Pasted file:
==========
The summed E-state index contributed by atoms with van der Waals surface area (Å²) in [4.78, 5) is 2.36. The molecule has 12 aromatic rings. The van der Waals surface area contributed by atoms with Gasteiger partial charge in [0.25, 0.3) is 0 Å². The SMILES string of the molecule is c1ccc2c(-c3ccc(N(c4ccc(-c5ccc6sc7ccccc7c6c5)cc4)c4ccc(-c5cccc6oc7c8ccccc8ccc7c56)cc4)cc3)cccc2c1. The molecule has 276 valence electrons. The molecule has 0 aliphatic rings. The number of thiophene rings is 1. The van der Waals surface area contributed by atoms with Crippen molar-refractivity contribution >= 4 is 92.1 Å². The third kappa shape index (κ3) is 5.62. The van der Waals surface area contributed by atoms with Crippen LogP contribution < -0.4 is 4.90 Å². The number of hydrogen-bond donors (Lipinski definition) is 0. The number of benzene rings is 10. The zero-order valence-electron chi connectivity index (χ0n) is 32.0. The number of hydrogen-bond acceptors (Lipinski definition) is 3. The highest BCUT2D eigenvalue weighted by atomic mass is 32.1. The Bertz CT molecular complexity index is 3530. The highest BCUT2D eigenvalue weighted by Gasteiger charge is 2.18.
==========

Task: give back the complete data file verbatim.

The summed E-state index contributed by atoms with van der Waals surface area (Å²) in [4.78, 5) is 2.36. The molecule has 12 aromatic rings. The van der Waals surface area contributed by atoms with Gasteiger partial charge in [0.25, 0.3) is 0 Å². The SMILES string of the molecule is c1ccc2c(-c3ccc(N(c4ccc(-c5ccc6sc7ccccc7c6c5)cc4)c4ccc(-c5cccc6oc7c8ccccc8ccc7c56)cc4)cc3)cccc2c1. The molecule has 276 valence electrons. The molecule has 0 aliphatic rings. The number of thiophene rings is 1. The van der Waals surface area contributed by atoms with Crippen molar-refractivity contribution >= 4 is 92.1 Å². The third kappa shape index (κ3) is 5.62. The van der Waals surface area contributed by atoms with Crippen LogP contribution < -0.4 is 4.90 Å². The number of hydrogen-bond donors (Lipinski definition) is 0. The number of benzene rings is 10. The zero-order valence-electron chi connectivity index (χ0n) is 32.0. The number of hydrogen-bond acceptors (Lipinski definition) is 3. The highest BCUT2D eigenvalue weighted by atomic mass is 32.1. The Bertz CT molecular complexity index is 3530. The highest BCUT2D eigenvalue weighted by Gasteiger charge is 2.18.